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Truncate the content of an element

Written byPhuoc Nguyen
02 Oct, 2023
Level 2 — Intermediate
When it comes to displaying text on a website or application, sometimes less is more. Truncating text can help keep the user interface clean and organized while still providing users with valuable information.
However, truncation can be tricky to implement correctly. In this post, we'll explore how to truncate text using CSS and JavaScript, as well as how to dynamically set the `title` attribute for truncated elements.

CSS text truncation

Do you ever want to limit the amount of text displayed on your website or app? There's a handy CSS trick that can help: text truncation. With the `text-overflow` property, you can replace overflowing text with an ellipsis (...). But, there's a catch: it only works if you set `white-space` to `nowrap` and `overflow` to `hidden`, `scroll`, or `auto`.
Here's an example of how to use CSS to truncate text:
.truncate {
white-space: nowrap;
overflow: hidden;
text-overflow: ellipsis;

Adding the title attribute

But when text overflows its container, it gets cut off and replaced with an ellipsis, leaving users in the dark about what was truncated. To solve this issue, we can add the `title` attribute to the element. This attribute provides users with additional information about the content that was cut off. By hovering over the truncated element, users can view its full content in a tooltip.
To add the `title` attribute, you can simply include it in the HTML tag and set its value equal to the full content of the element.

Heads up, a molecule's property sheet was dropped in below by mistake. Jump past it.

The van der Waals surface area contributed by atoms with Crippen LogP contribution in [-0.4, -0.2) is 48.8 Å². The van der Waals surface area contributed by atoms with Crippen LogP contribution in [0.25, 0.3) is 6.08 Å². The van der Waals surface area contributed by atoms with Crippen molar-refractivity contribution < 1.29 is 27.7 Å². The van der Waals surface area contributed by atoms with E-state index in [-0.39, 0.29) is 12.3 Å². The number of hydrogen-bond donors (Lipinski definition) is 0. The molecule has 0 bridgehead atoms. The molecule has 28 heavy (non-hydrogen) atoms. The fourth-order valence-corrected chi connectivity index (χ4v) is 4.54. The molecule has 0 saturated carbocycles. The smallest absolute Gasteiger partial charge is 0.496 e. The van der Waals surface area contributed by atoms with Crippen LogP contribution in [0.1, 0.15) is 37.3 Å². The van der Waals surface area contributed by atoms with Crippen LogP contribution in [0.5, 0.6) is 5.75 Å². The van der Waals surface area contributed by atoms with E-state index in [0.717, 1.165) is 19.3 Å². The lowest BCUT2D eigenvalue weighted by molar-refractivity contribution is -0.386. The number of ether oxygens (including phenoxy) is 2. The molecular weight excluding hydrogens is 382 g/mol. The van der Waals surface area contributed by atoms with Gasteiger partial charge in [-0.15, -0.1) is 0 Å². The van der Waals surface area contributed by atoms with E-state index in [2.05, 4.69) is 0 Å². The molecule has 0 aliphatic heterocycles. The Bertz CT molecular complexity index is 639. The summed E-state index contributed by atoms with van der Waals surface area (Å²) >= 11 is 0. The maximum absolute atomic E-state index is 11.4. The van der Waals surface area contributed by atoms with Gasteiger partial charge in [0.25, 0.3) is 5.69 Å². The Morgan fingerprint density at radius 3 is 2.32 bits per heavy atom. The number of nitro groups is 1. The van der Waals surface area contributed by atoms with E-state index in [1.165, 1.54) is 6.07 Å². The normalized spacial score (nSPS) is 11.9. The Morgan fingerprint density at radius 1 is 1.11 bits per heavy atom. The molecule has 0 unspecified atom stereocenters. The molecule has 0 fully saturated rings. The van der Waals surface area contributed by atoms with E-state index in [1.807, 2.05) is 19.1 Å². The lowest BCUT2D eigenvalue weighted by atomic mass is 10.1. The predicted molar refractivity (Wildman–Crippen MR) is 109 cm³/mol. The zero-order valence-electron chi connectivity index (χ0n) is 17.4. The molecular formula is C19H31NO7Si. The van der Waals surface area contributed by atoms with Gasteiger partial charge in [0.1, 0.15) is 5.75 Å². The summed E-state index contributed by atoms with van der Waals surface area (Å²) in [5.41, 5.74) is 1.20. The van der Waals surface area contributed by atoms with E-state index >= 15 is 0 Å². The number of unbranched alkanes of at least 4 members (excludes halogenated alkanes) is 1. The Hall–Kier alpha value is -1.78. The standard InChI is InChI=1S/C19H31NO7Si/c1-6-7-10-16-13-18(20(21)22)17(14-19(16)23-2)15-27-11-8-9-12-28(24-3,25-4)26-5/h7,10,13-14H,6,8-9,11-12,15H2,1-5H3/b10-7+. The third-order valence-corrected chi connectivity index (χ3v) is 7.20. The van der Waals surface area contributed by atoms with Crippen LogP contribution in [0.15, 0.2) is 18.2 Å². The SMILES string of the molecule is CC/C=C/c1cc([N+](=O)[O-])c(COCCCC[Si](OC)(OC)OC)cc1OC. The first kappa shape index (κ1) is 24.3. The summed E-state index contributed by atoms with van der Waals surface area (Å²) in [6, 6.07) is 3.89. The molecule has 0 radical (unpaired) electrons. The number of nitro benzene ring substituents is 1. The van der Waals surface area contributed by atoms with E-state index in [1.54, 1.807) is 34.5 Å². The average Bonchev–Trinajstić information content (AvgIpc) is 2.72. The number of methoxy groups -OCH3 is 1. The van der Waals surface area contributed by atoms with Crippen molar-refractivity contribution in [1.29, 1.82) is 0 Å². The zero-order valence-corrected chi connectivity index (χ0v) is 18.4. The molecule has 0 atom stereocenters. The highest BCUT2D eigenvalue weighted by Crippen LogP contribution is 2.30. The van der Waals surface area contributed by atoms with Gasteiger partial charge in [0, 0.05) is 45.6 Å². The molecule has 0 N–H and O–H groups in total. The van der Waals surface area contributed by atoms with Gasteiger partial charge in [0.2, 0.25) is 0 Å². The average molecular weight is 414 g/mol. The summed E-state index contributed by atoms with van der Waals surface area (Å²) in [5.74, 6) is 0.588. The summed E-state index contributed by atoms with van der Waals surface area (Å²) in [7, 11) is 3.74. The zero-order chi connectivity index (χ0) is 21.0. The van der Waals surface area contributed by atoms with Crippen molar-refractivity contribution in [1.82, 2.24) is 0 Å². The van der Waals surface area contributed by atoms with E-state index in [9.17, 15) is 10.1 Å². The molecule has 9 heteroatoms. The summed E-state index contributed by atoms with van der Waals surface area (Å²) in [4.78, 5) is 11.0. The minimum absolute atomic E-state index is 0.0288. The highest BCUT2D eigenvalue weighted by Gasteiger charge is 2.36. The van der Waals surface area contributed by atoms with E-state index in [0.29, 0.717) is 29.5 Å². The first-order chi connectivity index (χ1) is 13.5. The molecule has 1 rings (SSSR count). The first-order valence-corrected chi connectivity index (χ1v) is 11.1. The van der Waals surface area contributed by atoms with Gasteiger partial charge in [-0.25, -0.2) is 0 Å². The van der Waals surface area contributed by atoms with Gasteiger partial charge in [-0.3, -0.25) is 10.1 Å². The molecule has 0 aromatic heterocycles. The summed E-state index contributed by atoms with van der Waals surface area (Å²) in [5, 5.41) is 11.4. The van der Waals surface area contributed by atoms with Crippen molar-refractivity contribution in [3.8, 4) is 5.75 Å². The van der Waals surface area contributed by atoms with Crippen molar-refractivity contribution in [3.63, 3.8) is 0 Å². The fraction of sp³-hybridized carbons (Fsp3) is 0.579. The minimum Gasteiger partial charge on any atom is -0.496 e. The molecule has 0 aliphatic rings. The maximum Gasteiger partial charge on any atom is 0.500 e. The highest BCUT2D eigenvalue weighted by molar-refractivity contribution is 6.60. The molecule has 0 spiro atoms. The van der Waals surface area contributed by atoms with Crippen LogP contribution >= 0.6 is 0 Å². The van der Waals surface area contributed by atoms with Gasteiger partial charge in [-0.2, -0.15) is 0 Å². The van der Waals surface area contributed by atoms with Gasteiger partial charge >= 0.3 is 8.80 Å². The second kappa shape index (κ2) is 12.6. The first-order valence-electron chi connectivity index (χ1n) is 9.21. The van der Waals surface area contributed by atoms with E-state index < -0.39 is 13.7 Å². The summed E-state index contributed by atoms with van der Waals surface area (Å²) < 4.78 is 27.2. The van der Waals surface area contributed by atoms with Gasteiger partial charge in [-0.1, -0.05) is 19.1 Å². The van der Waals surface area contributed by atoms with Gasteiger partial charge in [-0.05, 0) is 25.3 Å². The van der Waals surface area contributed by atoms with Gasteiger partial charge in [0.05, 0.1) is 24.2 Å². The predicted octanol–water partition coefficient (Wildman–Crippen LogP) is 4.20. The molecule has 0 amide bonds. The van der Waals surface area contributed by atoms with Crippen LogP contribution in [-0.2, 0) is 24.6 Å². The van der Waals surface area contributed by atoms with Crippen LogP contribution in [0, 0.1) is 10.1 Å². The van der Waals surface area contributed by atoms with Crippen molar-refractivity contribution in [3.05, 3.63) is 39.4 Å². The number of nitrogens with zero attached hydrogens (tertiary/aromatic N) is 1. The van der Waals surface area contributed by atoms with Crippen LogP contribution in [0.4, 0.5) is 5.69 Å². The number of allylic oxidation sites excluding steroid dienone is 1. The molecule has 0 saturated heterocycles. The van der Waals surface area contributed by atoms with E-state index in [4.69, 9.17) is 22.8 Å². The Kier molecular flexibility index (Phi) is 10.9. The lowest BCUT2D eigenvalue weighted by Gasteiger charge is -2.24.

<div class="truncate" title="This is some long text that is being truncated with CSS">
This is some long text that is being truncated with CSS
Now, when a user hovers over the truncated element, they will see a tooltip displaying the full content of the element. This can greatly improve user experience, especially when dealing with lengthy or important content.

Setting the title dynamically

When we have content that's fully visible, we don't need to repeat ourselves by showing the same information in both the title and the content.
But here's the good news: we can use the ResizeObserver API to change the title dynamically. This API is available in modern browsers and lets us keep track of any changes to an element's size.
All we need to do is create a new `ResizeObserver` instance, pass in a callback function, and we're good to go. This function will be called whenever there are changes to the size of the tracked element.
In the callback function, we first check if the element's current width is less than its scroll width. If it is, it means the content is truncated and we need to show the full content as a tooltip when the user hovers over the element. We do this by setting the `title` attribute to the `innerText` property of the element.
On the other hand, if the current width of the element is greater than or equal to its scroll width, it means that no truncation has occurred. Therefore, we can remove any existing title attribute for that element.
To put this approach into action, here's an example of how we could implement it.
const ele = document.getElementById('element');
const ro = new ResizeObserver(() => {
ele.offsetWidth < ele.scrollWidth)
? ele.setAttribute('title', ele.innerText)
: ele.removeAttribute('title');
This approach ensures that users have all the information they need, while still benefiting from truncated elements when it makes sense.
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Phước Nguyễn